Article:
Social Software Published 2006-09-18 under

Perhaps the best of day one at the "Future of Web Apps" was the presentation by Tom Coates - Directions in Social Change on the Web.  (for comprehensive notes on the session, visit CenterNetworks -thanks Allen!)

The tag line of the presentation, and for social software in general is "The sum is greater than the parts".  When blogs were first being noticed outside the geekosphere, they were panned and largely viewed as irrelevant.  This was because it was easy to point to individual posts and even whole blogs that were crap.  Taken by themselves, blogs looked amateurish at best.  As we have seen, blogging is much more than just individual posts.  This blog, though I try, does not reach that many educators, nor is what I post so important that it will change education.  However, if you combine all of the blogs of those in my blogroll and all the blogs in those bloggers' blogrolls, you have a community that is making a difference.  Ideas are introduced, discussed, and perfected.  Educators are trying new techniques to enrich their curriculum because they are part of a bigger community and that they are not out there on their own.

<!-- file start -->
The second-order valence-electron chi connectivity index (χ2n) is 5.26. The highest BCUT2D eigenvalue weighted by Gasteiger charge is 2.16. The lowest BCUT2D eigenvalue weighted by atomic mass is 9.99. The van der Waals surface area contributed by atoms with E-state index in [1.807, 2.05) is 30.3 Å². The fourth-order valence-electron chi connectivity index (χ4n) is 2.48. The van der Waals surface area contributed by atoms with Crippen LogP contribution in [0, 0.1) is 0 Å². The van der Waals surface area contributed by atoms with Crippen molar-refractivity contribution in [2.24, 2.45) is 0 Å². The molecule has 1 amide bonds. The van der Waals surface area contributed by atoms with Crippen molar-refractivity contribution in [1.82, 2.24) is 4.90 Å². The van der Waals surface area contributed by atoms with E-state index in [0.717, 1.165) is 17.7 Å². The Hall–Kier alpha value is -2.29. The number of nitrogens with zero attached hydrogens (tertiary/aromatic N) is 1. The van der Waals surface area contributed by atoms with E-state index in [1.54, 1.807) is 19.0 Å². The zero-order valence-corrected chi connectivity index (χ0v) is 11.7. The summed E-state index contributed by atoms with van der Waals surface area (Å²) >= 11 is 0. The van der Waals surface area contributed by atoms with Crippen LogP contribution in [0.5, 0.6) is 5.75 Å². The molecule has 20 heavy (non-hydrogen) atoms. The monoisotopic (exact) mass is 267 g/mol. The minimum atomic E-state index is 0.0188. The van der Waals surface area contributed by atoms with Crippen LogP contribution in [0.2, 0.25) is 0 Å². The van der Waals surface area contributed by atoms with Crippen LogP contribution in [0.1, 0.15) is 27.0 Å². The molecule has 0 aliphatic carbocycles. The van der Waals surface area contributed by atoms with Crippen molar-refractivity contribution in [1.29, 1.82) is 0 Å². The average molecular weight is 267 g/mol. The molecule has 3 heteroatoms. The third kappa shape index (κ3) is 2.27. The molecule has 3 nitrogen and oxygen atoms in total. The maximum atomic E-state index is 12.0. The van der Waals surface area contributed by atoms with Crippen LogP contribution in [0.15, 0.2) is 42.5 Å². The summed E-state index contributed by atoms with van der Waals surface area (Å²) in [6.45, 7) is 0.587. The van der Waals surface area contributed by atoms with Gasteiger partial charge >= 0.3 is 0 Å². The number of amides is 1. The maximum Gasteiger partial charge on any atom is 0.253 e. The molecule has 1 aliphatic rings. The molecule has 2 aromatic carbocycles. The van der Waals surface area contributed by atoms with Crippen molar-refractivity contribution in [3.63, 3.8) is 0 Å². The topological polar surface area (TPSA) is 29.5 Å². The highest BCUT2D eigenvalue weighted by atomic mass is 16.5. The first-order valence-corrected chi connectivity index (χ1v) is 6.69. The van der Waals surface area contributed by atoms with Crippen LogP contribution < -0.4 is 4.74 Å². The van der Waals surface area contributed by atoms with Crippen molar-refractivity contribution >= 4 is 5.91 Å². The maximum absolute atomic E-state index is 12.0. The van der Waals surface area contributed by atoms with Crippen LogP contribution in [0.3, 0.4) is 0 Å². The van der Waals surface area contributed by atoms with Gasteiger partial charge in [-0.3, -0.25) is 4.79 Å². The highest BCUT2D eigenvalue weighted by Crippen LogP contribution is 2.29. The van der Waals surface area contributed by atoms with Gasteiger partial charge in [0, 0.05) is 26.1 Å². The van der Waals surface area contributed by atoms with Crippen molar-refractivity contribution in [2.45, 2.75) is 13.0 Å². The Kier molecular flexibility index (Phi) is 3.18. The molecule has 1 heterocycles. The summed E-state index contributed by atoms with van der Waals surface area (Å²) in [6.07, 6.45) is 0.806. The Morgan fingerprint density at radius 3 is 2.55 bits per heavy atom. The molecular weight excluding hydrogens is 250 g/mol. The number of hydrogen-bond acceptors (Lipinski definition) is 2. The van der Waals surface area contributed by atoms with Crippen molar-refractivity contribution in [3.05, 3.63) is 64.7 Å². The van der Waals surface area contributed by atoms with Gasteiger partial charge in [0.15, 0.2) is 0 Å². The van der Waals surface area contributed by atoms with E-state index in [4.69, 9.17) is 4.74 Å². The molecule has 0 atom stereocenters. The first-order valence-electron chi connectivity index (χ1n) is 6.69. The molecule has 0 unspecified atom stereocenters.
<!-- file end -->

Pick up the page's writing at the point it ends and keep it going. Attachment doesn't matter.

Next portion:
In his presentation, Tom likened the reaction MyS%*#@ is receiving to that which blogs got when they first emerged.  People are focusing on individual pages and saying this site is full of junk with no value at all.  But when viewed as a whole, it is remarkable.  Hitwise puts MyS%*#@ as the most popular website (based on US usage) above Yahoo! and even Google.  So what is it about the site that folks (mainly under 25) like about it?  It is certainly not its appearance - most pages are ugly. It is all about community or the social aspects of the web.

[Note: obfuscation of the actual name of the enormously popular social networking site that has the words my and space in it is to allow those people in districts that band content mentioning this word a chance to read this post.  Oh yes, and I want to be uber-DOPA compliant]

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